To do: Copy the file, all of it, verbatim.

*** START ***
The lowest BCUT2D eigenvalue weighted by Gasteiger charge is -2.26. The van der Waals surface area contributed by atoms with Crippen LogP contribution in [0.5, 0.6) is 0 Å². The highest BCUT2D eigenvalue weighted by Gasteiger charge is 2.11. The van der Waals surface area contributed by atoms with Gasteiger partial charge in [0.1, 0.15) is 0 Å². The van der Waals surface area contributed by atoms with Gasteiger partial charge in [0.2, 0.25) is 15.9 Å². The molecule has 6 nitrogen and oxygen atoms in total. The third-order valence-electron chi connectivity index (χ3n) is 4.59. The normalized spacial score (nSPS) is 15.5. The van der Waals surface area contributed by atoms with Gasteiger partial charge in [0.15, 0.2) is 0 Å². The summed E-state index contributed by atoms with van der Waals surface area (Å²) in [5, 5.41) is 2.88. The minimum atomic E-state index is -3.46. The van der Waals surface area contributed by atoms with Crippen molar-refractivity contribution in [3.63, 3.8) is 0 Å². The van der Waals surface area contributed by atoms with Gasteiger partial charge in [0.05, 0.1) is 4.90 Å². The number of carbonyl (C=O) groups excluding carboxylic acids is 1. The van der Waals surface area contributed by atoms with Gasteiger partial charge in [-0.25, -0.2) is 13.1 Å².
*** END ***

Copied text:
The lowest BCUT2D eigenvalue weighted by Gasteiger charge is -2.26. The van der Waals surface area contributed by atoms with Crippen LogP contribution in [0.5, 0.6) is 0 Å². The highest BCUT2D eigenvalue weighted by Gasteiger charge is 2.11. The van der Waals surface area contributed by atoms with Gasteiger partial charge in [0.1, 0.15) is 0 Å². The van der Waals surface area contributed by atoms with Gasteiger partial charge in [0.2, 0.25) is 15.9 Å². The molecule has 6 nitrogen and oxygen atoms in total. The third-order valence-electron chi connectivity index (χ3n) is 4.59. The normalized spacial score (nSPS) is 15.5. The van der Waals surface area contributed by atoms with Gasteiger partial charge in [0.15, 0.2) is 0 Å². The summed E-state index contributed by atoms with van der Waals surface area (Å²) in [5, 5.41) is 2.88. The minimum atomic E-state index is -3.46. The van der Waals surface area contributed by atoms with Crippen molar-refractivity contribution in [3.63, 3.8) is 0 Å². The van der Waals surface area contributed by atoms with Gasteiger partial charge in [0.05, 0.1) is 4.90 Å². The number of carbonyl (C=O) groups excluding carboxylic acids is 1. The van der Waals surface area contributed by atoms with Gasteiger partial charge in [-0.25, -0.2) is 13.1 Å².